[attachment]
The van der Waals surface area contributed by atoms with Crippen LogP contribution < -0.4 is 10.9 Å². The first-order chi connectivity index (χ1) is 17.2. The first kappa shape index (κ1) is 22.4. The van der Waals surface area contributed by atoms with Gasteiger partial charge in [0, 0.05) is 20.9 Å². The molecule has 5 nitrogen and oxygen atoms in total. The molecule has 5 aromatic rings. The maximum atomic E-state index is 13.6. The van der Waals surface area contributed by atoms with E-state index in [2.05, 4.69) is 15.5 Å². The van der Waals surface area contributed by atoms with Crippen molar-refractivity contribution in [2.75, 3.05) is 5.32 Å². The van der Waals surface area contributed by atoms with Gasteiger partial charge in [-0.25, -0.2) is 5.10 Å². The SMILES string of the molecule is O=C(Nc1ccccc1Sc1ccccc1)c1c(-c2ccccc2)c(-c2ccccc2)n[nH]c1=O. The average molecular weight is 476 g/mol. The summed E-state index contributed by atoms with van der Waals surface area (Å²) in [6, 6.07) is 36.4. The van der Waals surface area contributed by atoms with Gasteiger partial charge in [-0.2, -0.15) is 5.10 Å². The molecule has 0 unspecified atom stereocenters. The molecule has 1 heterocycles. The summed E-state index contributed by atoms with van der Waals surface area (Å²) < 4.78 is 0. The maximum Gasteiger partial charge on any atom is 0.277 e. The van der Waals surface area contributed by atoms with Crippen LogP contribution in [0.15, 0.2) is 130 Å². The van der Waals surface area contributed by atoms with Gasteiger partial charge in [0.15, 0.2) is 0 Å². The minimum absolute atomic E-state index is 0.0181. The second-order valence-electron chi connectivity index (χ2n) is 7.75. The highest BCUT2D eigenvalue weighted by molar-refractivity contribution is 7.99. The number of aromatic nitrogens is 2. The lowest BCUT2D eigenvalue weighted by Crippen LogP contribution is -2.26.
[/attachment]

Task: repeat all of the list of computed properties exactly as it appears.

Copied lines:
The van der Waals surface area contributed by atoms with Crippen LogP contribution < -0.4 is 10.9 Å². The first-order chi connectivity index (χ1) is 17.2. The first kappa shape index (κ1) is 22.4. The van der Waals surface area contributed by atoms with Gasteiger partial charge in [0, 0.05) is 20.9 Å². The molecule has 5 nitrogen and oxygen atoms in total. The molecule has 5 aromatic rings. The maximum atomic E-state index is 13.6. The van der Waals surface area contributed by atoms with E-state index in [2.05, 4.69) is 15.5 Å². The van der Waals surface area contributed by atoms with Crippen molar-refractivity contribution in [2.75, 3.05) is 5.32 Å². The van der Waals surface area contributed by atoms with Gasteiger partial charge in [-0.25, -0.2) is 5.10 Å². The SMILES string of the molecule is O=C(Nc1ccccc1Sc1ccccc1)c1c(-c2ccccc2)c(-c2ccccc2)n[nH]c1=O. The average molecular weight is 476 g/mol. The summed E-state index contributed by atoms with van der Waals surface area (Å²) in [6, 6.07) is 36.4. The van der Waals surface area contributed by atoms with Gasteiger partial charge in [-0.2, -0.15) is 5.10 Å². The molecule has 0 unspecified atom stereocenters. The molecule has 1 heterocycles. The summed E-state index contributed by atoms with van der Waals surface area (Å²) < 4.78 is 0. The maximum Gasteiger partial charge on any atom is 0.277 e. The van der Waals surface area contributed by atoms with Crippen LogP contribution in [0.15, 0.2) is 130 Å². The van der Waals surface area contributed by atoms with Gasteiger partial charge in [0.15, 0.2) is 0 Å². The minimum absolute atomic E-state index is 0.0181. The second-order valence-electron chi connectivity index (χ2n) is 7.75. The highest BCUT2D eigenvalue weighted by molar-refractivity contribution is 7.99. The number of aromatic nitrogens is 2. The lowest BCUT2D eigenvalue weighted by Crippen LogP contribution is -2.26.